on Tue, 05/28/2013 - 18:39

Often, school districts are confused by the difference between an evaluation, which is a legal term, and an assessment, which is a medical term. An evaluation is a task that a school district is obligated to perform under the Individuals with Disabilities Education Act (“IDEA”). A student receives only one evaluation at a time under the IDEA, and that evaluation must cover “all areas of suspected disability.”1 I have previously discussed how often a student is entitled to an evaluation, but the brief answer is that a school district probably cannot be required to evaluate more frequently than once per year, and may not be required to evaluate more frequently than once every three years. The purpose of the evaluation is twofold. First, evaluations exist to determine if a student is a “child with a disability,” which is to the technical way of saying that the student is eligible for an IEP. The other purpose of an evaluation is to guide the creation of the IEP by figuring out the child’s needs.2  

By contrast to an evaluation, an assessment is something that an expert like a psychologist does to try and figure out a child’s capabilities in some area. There are many types of assessments, based on particular areas of weakness – examples include, but are not limited to cognitive function, hearing, behavior problems, need for assistive technology, or functional life skills. In practice, this means that your child may undergo evaluation from several different experts in order to complete the evaluation and determine your child’s needs. Although not every student will need assessment in every possible area of need, an evaluation must cover a student’s behavioral issues, social skills, and the emotional status of the student if those issues could interfere with educational success.3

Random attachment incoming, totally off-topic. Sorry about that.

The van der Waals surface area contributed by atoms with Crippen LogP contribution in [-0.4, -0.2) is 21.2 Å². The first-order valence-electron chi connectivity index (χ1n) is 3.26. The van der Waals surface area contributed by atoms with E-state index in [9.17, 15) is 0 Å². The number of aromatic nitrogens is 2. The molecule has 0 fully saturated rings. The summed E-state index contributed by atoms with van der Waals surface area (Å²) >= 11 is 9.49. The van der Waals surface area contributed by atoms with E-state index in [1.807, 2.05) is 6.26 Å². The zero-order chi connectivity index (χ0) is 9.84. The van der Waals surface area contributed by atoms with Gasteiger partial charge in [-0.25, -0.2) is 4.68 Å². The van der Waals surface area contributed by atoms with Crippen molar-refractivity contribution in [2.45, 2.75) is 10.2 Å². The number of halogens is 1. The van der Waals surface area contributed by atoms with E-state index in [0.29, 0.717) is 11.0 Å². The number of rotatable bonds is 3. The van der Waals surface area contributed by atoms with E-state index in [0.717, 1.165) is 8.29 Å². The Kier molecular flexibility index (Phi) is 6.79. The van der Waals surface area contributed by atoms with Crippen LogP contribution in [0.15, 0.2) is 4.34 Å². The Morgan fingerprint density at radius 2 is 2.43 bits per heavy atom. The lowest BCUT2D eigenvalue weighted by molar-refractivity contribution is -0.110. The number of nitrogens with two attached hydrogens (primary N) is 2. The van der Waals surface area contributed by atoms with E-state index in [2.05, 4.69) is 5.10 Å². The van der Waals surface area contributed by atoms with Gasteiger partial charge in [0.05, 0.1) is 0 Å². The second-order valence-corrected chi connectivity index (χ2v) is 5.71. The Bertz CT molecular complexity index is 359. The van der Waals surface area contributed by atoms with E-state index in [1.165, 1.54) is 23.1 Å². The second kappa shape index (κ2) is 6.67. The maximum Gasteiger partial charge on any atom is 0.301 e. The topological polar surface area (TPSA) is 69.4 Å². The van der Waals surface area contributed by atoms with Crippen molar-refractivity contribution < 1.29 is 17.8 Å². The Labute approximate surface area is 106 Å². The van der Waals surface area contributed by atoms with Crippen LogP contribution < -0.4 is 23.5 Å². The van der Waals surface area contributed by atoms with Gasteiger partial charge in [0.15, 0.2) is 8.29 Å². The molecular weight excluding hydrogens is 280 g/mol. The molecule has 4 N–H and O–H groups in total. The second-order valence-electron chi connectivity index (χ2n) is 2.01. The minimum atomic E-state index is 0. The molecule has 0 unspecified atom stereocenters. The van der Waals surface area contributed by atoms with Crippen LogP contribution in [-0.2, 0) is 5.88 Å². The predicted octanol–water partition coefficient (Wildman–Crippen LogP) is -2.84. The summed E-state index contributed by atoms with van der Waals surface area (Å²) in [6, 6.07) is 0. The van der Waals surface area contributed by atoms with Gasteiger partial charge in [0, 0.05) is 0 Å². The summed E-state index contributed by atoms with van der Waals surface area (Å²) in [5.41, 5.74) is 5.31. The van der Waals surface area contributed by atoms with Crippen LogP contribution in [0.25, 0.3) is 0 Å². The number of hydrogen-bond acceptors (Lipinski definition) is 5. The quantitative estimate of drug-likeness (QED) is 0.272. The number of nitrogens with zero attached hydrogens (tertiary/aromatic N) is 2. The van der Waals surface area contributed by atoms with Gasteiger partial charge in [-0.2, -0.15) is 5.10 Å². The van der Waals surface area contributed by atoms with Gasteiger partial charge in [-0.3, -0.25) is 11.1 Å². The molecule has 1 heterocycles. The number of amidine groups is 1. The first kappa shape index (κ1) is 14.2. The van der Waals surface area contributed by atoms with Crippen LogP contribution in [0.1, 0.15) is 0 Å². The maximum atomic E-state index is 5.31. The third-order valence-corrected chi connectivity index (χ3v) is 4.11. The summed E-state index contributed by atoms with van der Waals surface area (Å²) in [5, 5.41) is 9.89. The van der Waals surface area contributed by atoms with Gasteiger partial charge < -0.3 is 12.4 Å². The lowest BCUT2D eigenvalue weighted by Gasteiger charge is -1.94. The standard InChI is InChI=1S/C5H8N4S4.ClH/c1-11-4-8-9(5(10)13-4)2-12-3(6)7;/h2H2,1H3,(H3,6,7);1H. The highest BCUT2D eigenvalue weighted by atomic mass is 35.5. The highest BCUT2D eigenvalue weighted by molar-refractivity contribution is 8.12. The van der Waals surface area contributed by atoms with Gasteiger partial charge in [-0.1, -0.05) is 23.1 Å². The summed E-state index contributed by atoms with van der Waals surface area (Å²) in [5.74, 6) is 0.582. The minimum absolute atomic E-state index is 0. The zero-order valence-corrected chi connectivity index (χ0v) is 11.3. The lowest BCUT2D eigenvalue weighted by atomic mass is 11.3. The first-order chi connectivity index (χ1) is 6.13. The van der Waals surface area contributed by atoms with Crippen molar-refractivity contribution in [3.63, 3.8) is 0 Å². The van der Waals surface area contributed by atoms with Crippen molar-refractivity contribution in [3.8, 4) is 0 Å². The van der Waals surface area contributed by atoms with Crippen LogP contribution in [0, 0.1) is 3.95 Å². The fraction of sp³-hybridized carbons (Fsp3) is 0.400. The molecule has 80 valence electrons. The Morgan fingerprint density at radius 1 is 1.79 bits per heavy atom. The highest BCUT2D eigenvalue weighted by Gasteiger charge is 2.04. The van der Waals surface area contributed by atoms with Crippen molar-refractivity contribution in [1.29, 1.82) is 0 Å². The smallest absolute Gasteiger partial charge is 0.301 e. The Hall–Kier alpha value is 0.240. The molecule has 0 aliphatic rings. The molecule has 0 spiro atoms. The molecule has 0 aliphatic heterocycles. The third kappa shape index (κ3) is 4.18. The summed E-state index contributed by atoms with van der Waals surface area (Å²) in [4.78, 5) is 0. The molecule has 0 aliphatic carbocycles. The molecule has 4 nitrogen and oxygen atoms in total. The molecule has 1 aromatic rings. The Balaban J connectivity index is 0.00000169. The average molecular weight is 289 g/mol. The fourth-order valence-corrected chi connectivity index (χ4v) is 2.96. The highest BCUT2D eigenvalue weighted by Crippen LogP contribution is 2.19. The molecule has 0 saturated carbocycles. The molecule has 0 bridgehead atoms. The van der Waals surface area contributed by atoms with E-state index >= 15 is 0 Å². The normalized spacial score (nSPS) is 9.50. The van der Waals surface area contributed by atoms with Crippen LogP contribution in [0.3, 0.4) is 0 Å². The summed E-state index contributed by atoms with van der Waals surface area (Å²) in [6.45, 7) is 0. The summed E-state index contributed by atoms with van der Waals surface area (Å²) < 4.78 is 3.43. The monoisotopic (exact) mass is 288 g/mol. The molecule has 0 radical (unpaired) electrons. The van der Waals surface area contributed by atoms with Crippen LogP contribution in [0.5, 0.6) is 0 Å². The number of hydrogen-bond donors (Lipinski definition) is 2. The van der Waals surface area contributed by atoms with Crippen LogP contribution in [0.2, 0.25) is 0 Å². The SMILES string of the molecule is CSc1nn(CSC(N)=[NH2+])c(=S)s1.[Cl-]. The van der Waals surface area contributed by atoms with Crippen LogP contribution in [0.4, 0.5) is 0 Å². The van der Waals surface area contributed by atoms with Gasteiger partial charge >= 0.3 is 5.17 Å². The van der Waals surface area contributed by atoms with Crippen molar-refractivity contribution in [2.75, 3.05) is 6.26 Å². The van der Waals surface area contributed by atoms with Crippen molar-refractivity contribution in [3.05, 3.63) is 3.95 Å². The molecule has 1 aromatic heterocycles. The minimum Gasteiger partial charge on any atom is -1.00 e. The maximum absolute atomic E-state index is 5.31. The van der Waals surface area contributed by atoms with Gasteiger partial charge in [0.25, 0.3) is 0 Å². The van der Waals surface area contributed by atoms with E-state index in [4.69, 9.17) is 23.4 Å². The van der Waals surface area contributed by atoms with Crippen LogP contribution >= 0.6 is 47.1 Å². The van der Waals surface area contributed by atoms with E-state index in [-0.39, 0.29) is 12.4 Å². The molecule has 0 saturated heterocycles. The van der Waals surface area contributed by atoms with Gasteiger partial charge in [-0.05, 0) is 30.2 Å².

Because the evaluation must address all areas of the student’s suspected disability, a school district’s failure to notice a particular disability or need of a student violates the law, even if the school district identified other disabilities and needs. Failing to notice a particular problem is essential equivalent to failing to effectively evaluate the student. For example, a school district that notices a child has hearing problems but fails to notice that the child is also dyslexic has fallen short of its legal obligation.